BlackRock CEO counters reports of firm’s involvement in bitcoin
CEO Larry Fink has clarified that BlackRock is only interested in cryptocurrency from a safe distance.
News recently broke that BlackRock, the world's largest investment manager with $6.3 trillion of assets under management, had set up a working group to investigate bitcoin, and the potential of investing in bitcoin futures.
BlackRock CEO Larry Fink has since walked the statement back down, clarifying that the firm is more interested in blockchain technology, and that its interest in bitcoin and cryptocurrencies is so far restricted to examining how they perform, and how the technology works.
"We are very excited about blockchain technology... we're looking at blockchain technologies and we're looking at cryptocurrencies," he clarified. "But right now I can tell you that worldwide, I have not heard from one client who said 'I need to be in this'."
"I don't believe any client has sought out crypto exposure."
When asked whether he felt that BlackRock needed to be prepared for future interest, in line with Goldman Sachs and Morgan Stanley moving into cryptocurency in response to client interest, Fink's reponse was simply "not the moment, no."
"There is elements of people who are looking to trade it. I have not heard from any one client who's looking to buy cryptocurrency at this time."
He didn't rule out the possibility of being involved in the future though, and named the need for openness and transparency as one of the hurdles to be overcome first. When it is, he said, cryptocurrencies might be explored as a potential alternative to all currencies.
"When it becomes more legitimised, the true open nature of it, that you identify who the players are on both sides, that's when we'll probably look at it as an alternative to all currencies."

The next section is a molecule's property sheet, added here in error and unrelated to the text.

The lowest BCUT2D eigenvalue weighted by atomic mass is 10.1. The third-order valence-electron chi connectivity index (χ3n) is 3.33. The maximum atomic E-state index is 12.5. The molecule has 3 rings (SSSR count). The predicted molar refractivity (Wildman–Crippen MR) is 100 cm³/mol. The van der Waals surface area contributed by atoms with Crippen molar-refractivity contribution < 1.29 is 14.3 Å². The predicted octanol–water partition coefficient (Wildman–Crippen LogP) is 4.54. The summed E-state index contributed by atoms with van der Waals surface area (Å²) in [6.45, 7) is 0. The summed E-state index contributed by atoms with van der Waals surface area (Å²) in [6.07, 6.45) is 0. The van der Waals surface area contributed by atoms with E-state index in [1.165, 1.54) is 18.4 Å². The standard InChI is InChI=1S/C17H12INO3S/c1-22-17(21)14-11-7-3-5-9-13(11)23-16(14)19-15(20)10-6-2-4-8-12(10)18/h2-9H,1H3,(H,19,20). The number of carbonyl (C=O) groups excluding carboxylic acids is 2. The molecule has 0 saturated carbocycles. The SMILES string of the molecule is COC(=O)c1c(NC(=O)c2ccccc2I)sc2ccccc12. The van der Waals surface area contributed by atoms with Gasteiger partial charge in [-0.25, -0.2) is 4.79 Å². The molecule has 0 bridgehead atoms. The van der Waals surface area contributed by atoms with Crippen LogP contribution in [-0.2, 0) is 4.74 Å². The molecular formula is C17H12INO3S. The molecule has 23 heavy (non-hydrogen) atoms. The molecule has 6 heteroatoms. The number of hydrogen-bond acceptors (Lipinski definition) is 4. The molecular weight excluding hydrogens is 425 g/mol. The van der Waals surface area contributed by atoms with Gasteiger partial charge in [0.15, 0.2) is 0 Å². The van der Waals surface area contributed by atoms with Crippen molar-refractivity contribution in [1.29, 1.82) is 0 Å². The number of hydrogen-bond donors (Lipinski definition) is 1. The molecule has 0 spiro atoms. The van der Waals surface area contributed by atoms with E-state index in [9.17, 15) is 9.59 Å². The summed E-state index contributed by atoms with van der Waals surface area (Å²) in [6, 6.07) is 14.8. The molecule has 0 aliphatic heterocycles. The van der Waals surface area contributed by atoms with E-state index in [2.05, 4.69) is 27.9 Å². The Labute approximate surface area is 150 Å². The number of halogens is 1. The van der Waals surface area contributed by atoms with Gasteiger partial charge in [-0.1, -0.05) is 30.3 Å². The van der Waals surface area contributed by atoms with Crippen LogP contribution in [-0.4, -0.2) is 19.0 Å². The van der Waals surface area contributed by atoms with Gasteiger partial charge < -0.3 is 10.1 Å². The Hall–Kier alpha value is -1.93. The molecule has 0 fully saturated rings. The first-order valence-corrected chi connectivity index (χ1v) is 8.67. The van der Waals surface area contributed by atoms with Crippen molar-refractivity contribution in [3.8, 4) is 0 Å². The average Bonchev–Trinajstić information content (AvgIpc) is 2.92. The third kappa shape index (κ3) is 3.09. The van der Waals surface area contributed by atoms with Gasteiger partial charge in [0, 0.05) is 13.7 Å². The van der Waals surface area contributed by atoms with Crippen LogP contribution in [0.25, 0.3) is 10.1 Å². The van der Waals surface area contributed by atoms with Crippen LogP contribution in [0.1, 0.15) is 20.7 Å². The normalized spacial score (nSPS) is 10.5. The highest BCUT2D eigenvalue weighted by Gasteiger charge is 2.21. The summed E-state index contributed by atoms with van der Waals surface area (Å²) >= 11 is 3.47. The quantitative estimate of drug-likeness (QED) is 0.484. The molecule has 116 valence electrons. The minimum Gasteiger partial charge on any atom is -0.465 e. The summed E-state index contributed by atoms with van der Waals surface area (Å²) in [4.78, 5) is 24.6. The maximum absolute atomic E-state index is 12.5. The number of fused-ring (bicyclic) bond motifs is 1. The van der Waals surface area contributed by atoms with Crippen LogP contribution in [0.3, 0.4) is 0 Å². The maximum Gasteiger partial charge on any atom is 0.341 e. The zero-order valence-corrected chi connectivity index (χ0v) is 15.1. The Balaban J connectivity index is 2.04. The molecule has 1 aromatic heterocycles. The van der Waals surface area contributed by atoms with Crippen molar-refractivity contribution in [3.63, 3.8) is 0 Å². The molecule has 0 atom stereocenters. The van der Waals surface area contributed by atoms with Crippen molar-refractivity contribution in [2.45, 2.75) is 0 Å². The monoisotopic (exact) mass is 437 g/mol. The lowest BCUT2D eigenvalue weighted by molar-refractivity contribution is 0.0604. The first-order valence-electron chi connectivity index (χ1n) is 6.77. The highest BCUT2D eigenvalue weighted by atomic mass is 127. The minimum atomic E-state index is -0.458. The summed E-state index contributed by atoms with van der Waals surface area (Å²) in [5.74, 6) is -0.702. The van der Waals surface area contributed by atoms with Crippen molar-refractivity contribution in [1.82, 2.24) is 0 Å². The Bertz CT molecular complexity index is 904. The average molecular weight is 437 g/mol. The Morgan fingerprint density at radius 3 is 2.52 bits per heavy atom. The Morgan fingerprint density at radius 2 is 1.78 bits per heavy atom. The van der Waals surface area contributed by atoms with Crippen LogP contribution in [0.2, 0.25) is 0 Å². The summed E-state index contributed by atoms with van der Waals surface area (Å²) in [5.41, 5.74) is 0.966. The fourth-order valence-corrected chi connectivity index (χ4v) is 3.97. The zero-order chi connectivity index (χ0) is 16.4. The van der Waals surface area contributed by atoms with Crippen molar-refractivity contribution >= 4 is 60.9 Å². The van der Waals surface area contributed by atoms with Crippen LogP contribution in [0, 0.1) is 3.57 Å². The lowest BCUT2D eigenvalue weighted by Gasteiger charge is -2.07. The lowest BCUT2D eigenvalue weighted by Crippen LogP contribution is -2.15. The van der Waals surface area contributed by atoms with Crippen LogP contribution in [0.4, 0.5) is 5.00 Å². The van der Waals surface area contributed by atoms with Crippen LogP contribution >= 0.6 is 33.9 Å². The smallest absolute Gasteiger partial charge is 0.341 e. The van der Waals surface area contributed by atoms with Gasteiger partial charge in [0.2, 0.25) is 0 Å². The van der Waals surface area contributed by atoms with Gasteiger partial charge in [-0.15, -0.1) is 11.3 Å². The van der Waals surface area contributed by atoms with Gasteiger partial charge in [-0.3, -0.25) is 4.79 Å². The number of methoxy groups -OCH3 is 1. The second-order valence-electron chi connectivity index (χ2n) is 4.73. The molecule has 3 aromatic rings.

Right now, he said, BlackRock's interest in cryptocurrencies is from a distance, and is just limited to observations which can be tied to other products, and blockchain technology itself.
"We're studying it, we're looking at how they perform, we're looking at that type of data to understand it, as we think about other products."
The news that BlackRock was exploring cryptocurrency saw Fink, who previously described bitcoin as a money laundering index, being compared with JP Morgan CEO Jamie Dimon, who once described bitcoin in similar terms, but eventually steered JP Morgan towards closer involvement in bitcoin and other cryptocurrencies.
It seems statistically extremely unusual that BlackRock, the world's largest investment management firm, seemingly doesn't have a single client requesting cryptocurrency exposure. Because by the numbers people are very interested, many other smaller and very traditional institutions report strong client demand for crypto and there are compelling statistical cases for a small allocation even with prices being down.
Disclosure: At the time of writing the author holds ETH, IOTA, ICX, VET, XLM, BTC, XRB
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